SOTA Activation: W3/PD-006 and W3/PD-007

sugarloaf I was back in the US for a few weeks and squeezed in a SOTA activation right before heading back to Mada. I had tried earlier in the week for a summit close to work, W3/CR-003, Sugarloaf Mountain, but I had to abort that attempt. It had been hot and humid all week, with constant sun. I drove out to Sugarloaf right after work, and with the long days thought I’d have time to climb, set up and operate before it got dark. However, the closer I got to the mountain, the darker the sky grew.

The moment I stepped out into the parking lot, I was hit by a tiny drop of water. More followed – a downpour. In the car, I looked at local weather radar on my cell phone, and cloud cover was patchy, lots of small storms moving west to east, right in line with my location. A couple times, it started to clear, but only briefly. I waited as long as I could, until I judged that there would not be enough light to activate the peak and of course as I drove out of the parking lot, the sun poked through. However, a bit further down the road, there was another cloud burst and with some distance between me and the mountain, I could see that more weather was headed that way, so I think it was a good decision. 

A little rain is not enough to put me off a peak, particularly a small one, but this was a peak I had worked before (that time, there had been a hail storm) and since I came from work, I was more or less dressed for the office, although I did have hiking shoes on.

That night, I did some analysis since I thought I would have some time on Sunday, July 10. I pulled up a map of NPOTA and SOTA sites in the area and tried to see if there were any intersections. The most promising location with multiple peaks was near the corner where PA, MD, and WV all meet, north and west of Gettysburg, PA.

The selling point for Snowy Mountain (W3/PD-006) and Methodist Hill (W3/PD-007) is that the two sites are a short drive from each other and the Appalachian Trail (NPOTA designator TR-01) runs through both. From maps, it wasn’t clear if there was a location that would satisfy both NPOTA and SOTA criteria, so I figured that I would take a look.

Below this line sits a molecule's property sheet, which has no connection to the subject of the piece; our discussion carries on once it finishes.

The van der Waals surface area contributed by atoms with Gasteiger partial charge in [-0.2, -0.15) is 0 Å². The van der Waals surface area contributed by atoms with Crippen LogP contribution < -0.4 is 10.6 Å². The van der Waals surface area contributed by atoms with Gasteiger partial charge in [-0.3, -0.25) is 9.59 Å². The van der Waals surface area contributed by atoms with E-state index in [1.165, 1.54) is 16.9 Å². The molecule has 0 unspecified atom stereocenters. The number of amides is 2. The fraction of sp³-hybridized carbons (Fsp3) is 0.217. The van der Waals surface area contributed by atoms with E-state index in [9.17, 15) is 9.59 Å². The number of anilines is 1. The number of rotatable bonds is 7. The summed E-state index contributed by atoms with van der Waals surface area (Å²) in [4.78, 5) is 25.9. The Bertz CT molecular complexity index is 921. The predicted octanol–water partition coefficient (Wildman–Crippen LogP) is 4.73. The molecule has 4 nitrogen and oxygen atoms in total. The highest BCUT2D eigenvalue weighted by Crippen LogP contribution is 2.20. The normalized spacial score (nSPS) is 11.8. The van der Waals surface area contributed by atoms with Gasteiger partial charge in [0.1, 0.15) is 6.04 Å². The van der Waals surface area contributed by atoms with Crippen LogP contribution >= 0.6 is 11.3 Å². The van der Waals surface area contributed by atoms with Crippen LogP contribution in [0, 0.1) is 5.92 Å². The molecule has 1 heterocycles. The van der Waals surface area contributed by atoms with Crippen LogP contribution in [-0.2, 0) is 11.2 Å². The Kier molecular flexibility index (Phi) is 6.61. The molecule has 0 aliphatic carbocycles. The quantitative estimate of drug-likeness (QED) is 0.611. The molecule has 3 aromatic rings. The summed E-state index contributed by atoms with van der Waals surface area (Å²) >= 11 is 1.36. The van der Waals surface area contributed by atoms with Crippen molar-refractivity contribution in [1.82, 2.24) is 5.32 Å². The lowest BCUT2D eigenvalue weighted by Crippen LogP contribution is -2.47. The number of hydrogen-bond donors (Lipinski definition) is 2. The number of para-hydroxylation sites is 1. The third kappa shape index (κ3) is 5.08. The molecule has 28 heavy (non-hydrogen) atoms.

GoogleMaps did a fine job of navigating me to the peaks (although T-mobil service drops out in the area, no big surprise). I went to Snowy Mountain first, and drove to the top of Forest Road. There is a fire trail with a yellow metal gate off to the side, and I parked near it. The gate was closed so I walked around it and continued up the trail, past another similar gate, and finally came to a point where the trail bifurcated. I took the left path, which pitched upwards towards a fire tower and commercial antenna site that can be seen on aerial maps.

Unfortunately, the fire tower is off limits to the public and is behind a locked fence, but there are plenty of trees near it. The Appalachian Trail runs to the North of the tower site, and there was a path that ran NE from the commercial radio site into the woods, but the land slopes off rapidly. I was convinced that even if I bushwhacked my way to the trail, I would be out of the vertical activation zone for the SOTA site, so I returned to the fire tower area.

geoditicI set up my antenna almost immediately above the National Geodetic Survey marker at the peak and got to work with the FT-817. I believe one sunspot cluster had appeared a couple days earlier after a period with no spots, and solar flux was low, but I gave 10m a try — I heard no activity at all. Twenty meters was much better and yielded 15 contacts, 3 of them sideband. I landed three more contacts on 40m and then tried 2m and 70cm. I heard nothing on simplex, but tuning around did hear loud output from several repeaters.

After giving UHF/VHF a try, I walked back and then drove to Methodist Hill, following GPS directions. I located what I thought was the summit, but could not figure out how to pick up the trail. So, here too I decided to activate just SOTA and drove downhill to a parking area, hiked back up, and threw the antenna into some trees on the side of the road. I didn’t get the antenna as high as I would have liked, but still managed nine contacts on 20m and one on 40m, all of them CW.

I had one Summit-to-Summit contact from Snowy Mountain with KX0R, who was on W0C/FR-142, Raspberry Mountain in Colorado. Although I did not manage to activate either peak as a NPOTA site, I did have a SOTA-NPOTA contact with WD8RIF, who was operating from TR-04, which I believe is the North Country Scenic Trail. My “DX” for the outing was VE2CSM in Québec, although contacts to Arizona were further as the bird flies.

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